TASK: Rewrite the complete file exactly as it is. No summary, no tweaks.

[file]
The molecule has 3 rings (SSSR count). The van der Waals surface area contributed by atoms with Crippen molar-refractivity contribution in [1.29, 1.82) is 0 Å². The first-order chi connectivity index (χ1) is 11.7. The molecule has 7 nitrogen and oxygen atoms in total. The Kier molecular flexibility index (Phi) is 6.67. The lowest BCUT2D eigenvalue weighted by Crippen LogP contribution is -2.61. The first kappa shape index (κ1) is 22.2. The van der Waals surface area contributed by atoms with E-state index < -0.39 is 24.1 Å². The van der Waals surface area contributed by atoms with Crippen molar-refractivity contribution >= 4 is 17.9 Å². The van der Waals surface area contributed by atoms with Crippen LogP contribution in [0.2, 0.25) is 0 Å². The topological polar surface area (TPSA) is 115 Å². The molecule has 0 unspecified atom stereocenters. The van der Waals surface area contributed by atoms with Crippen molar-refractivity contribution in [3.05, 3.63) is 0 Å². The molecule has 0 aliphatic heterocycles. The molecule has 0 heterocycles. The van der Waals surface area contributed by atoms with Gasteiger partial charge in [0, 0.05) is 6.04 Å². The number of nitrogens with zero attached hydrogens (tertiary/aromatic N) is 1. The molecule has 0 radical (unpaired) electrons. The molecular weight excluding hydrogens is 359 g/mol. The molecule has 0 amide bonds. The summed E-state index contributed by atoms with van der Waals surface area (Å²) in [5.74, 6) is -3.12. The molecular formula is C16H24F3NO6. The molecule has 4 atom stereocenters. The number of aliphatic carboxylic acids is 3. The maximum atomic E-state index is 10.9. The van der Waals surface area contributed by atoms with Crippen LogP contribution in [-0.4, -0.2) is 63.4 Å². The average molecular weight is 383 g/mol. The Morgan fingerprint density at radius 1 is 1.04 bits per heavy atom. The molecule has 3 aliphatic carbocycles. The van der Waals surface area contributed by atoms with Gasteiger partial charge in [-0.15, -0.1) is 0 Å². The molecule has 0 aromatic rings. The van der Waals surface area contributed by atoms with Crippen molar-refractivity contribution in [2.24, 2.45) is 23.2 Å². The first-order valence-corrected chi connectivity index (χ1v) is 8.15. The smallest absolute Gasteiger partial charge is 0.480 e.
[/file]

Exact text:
The molecule has 3 rings (SSSR count). The van der Waals surface area contributed by atoms with Crippen molar-refractivity contribution in [1.29, 1.82) is 0 Å². The first-order chi connectivity index (χ1) is 11.7. The molecule has 7 nitrogen and oxygen atoms in total. The Kier molecular flexibility index (Phi) is 6.67. The lowest BCUT2D eigenvalue weighted by Crippen LogP contribution is -2.61. The first kappa shape index (κ1) is 22.2. The van der Waals surface area contributed by atoms with E-state index < -0.39 is 24.1 Å². The van der Waals surface area contributed by atoms with Crippen molar-refractivity contribution >= 4 is 17.9 Å². The van der Waals surface area contributed by atoms with Crippen LogP contribution in [0.2, 0.25) is 0 Å². The topological polar surface area (TPSA) is 115 Å². The molecule has 0 unspecified atom stereocenters. The van der Waals surface area contributed by atoms with Crippen molar-refractivity contribution in [3.05, 3.63) is 0 Å². The molecule has 0 aliphatic heterocycles. The molecule has 0 heterocycles. The van der Waals surface area contributed by atoms with Gasteiger partial charge in [0, 0.05) is 6.04 Å². The number of nitrogens with zero attached hydrogens (tertiary/aromatic N) is 1. The molecule has 0 radical (unpaired) electrons. The molecular weight excluding hydrogens is 359 g/mol. The molecule has 0 amide bonds. The summed E-state index contributed by atoms with van der Waals surface area (Å²) in [5.74, 6) is -3.12. The molecular formula is C16H24F3NO6. The molecule has 4 atom stereocenters. The number of aliphatic carboxylic acids is 3. The maximum atomic E-state index is 10.9. The van der Waals surface area contributed by atoms with Crippen LogP contribution in [-0.4, -0.2) is 63.4 Å². The average molecular weight is 383 g/mol. The Morgan fingerprint density at radius 1 is 1.04 bits per heavy atom. The molecule has 3 aliphatic carbocycles. The van der Waals surface area contributed by atoms with Gasteiger partial charge in [-0.15, -0.1) is 0 Å². The molecule has 0 aromatic rings. The van der Waals surface area contributed by atoms with Crippen molar-refractivity contribution in [2.24, 2.45) is 23.2 Å². The first-order valence-corrected chi connectivity index (χ1v) is 8.15. The smallest absolute Gasteiger partial charge is 0.480 e.